Melanie Lynskey says even when ‘starving herself’ she was too heavy for Hollywood


Actress Melanie Lynskey has clarified comments in a recent interview in which she recalls being told she was “not beautiful” on the set of Coyote Ugly.

Costume designers were “very disappointed” when they saw her, Lynskey, 45, told The Hollywood Reporter, recalling having to wear “a lot of [shapewear] Spanx”.

“It was ridiculous,” she said.

However, Lynskey posted a series of messages on Twitter this morning (NZ time) to clear up confusion over the statement.

“My answer was kind of a jumble – I had experiences with makeup artists offering to help my face look better but that did not happen on Coyote Ugly”, Lysnkey explained.

”Sorry for any confusion I may have caused- if I ever talk about a bad experience I’ve had I’m pretty careful about people not being able to identify who did those things as I am not in the business of publicly shaming people.”

”I’ll talk about my experience without including that.”

The Emmy-nominated New Zealand actress made the comments during a joint interview with her Yellowjackets co-stars Juliette Lewis, Christina Ricci and Tawny Cypress during which they discussed how Hollywood had changed since the 90s, when all four began their careers, and how they saw the shift in the actresses who played the younger versions of their co-stars in the psychological drama.

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Here are some of Lynskey’s most notable quotes:

Melanie Lynskey in her Emmy-nominated turn in Yellowjackets.


Melanie Lynskey in her Emmy-nominated turn in Yellowjackets.

On playing “quirky or offbeat” characters:

“I remember I got cast in a movie when I was like 21, and the description of the character before I auditioned was ‘Blah, blah, blah, the beautiful girl who sits next to him in school.’ Then, at the table read, it had been changed to ‘Blah, blah, blah, cute and quirky.’ I was like, ‘You don’t need to change it. Just keep it …’ They’re like, ‘We better change this description or people will be like, wrong actress.’ So, sometimes it feels … I don’t know. I never liked that word, ‘quirky.’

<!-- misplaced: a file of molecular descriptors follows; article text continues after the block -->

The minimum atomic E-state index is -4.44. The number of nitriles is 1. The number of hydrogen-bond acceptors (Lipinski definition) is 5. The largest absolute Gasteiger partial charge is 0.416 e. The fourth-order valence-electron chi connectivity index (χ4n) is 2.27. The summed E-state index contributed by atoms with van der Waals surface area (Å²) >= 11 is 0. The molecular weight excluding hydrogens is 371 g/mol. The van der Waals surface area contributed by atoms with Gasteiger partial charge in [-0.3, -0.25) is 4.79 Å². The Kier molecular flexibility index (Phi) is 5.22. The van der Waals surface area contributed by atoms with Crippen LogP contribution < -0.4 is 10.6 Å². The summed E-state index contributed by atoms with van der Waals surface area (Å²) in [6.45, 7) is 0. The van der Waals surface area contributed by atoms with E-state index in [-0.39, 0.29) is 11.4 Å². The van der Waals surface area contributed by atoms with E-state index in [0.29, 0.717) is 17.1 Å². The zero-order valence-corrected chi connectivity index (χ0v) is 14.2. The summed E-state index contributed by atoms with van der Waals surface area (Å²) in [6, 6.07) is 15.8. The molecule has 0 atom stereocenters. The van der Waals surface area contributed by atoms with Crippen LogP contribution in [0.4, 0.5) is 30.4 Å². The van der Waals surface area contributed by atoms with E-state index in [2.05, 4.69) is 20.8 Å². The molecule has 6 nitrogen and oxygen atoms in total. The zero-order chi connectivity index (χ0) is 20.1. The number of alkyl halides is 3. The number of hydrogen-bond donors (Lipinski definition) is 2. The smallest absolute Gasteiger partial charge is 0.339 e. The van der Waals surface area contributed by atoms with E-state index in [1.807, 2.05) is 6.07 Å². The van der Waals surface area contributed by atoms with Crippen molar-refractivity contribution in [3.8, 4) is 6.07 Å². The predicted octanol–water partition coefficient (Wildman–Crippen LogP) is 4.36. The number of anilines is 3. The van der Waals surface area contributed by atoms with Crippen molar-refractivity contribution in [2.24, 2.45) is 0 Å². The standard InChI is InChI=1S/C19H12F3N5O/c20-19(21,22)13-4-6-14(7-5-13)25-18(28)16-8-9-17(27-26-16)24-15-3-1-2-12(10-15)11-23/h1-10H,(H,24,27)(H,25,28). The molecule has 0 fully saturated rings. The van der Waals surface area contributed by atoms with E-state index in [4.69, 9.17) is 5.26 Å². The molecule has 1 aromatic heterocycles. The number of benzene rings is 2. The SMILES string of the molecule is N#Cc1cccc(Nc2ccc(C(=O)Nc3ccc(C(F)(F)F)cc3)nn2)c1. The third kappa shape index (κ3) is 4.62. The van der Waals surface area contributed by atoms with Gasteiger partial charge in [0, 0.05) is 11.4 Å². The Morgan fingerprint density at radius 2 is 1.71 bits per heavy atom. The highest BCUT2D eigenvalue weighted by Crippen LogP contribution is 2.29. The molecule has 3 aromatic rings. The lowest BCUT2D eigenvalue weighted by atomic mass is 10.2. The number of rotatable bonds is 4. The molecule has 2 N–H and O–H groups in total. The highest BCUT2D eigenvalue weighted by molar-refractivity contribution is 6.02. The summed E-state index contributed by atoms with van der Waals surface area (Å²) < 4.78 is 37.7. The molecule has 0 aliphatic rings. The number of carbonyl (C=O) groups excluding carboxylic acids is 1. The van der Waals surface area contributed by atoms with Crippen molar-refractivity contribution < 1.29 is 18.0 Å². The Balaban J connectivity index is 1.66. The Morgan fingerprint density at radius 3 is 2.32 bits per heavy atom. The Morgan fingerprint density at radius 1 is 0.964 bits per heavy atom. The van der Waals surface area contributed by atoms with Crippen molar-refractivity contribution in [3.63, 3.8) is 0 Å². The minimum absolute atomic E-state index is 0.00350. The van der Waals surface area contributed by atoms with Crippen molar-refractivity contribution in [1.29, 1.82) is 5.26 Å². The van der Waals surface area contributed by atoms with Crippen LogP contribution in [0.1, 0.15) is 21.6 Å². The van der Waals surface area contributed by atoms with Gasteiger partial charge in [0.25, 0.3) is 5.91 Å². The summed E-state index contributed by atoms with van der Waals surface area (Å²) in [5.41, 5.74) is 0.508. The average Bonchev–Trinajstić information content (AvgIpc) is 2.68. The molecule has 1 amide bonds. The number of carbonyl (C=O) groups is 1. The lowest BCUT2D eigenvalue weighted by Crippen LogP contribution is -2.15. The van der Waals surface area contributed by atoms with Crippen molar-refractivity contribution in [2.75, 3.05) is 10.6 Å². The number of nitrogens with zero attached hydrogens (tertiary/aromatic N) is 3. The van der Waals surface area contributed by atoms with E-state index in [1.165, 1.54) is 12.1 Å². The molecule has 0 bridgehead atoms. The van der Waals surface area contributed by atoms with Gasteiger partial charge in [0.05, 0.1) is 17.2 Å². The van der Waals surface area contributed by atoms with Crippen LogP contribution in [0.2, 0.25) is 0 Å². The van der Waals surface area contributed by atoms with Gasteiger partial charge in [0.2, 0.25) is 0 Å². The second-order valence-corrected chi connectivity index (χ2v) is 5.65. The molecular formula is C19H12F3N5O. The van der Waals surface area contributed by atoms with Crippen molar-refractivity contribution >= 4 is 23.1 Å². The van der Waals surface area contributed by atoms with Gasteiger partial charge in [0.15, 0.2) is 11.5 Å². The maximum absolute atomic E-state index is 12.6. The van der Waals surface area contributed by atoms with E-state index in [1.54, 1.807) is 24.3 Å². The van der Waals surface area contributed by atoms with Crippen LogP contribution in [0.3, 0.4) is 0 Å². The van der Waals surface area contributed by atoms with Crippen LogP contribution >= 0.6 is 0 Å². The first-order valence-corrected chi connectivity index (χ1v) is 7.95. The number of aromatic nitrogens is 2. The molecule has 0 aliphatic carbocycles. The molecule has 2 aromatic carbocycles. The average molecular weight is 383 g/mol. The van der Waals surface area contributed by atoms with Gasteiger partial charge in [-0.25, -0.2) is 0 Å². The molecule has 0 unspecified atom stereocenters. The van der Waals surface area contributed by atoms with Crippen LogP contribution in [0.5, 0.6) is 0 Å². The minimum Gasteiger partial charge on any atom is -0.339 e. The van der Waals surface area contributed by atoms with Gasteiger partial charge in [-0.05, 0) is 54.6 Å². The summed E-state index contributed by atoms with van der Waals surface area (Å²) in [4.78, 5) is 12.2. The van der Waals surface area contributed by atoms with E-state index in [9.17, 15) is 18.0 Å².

On body image in the industry:

“I played the best friend from Jersey [in Coyote Ugly]. But the scrutiny that was on [star] Piper [Perabo], who’s one of the coolest, smartest women, just the way people were talking about her body, talking about her appearance, focusing on what she was eating. All the girls had this regimen they had to go on. It was ridiculous.

“I was already starving myself and as thin as I could possibly be for this body, and I was still a [size] 4 (NZ 8). That was already people putting a lot of Spanx on me in wardrobe fittings and being very disappointed when they saw me, the costume designer being like, ‘Nobody told me there would be girls like you.’ Really intense feedback about my physicality, my body, people doing my makeup and being like, ‘I’m just going to help you out by giving you a bit more of a jawline and stuff.’ Just the feedback was constantly like, ‘You’re not beautiful. You’re not beautiful.’

“In your early 20s, so much of it is about beauty, and how people respond to you, and do people want to f… you? Do people think you’re their best friend? Even the best friend thing, I started to be like, I don’t want to do that too many times.”

Melanie Lynskey says she felt “very protective” of her younger co-stars, but “they’re fine”.


Melanie Lynskey says she felt “very protective” of her younger co-stars, but “they’re fine”.

On feeling protective of the younger Yellowjackets actresses:

“I feel very protective. At the beginning of production, I sent them all an email, and I just was like, ‘Whatever you need, if you need a voice, if you need someone to go to the producers for you, whatever you need,’ and they were kind of like, ‘Cool. Thanks.’ They’re fine.”

On living with regrets:

“I think people without regrets are narcissists. I think they’re lying to themselves.”

On the overturning of Roe v Wade:

“There seems to be this general lack of compassion and empathy that’s just growing and growing. There’s so much hatred, and people are unable to look at another person’s life and go, ‘Oh, you know, that’s an untenable situation,’ or even, ‘That’s a difficult situation.’

“There’s no grace given to anybody else. There’s no empathy. You don’t get to make decisions for somebody else. You don’t know what’s right for them.”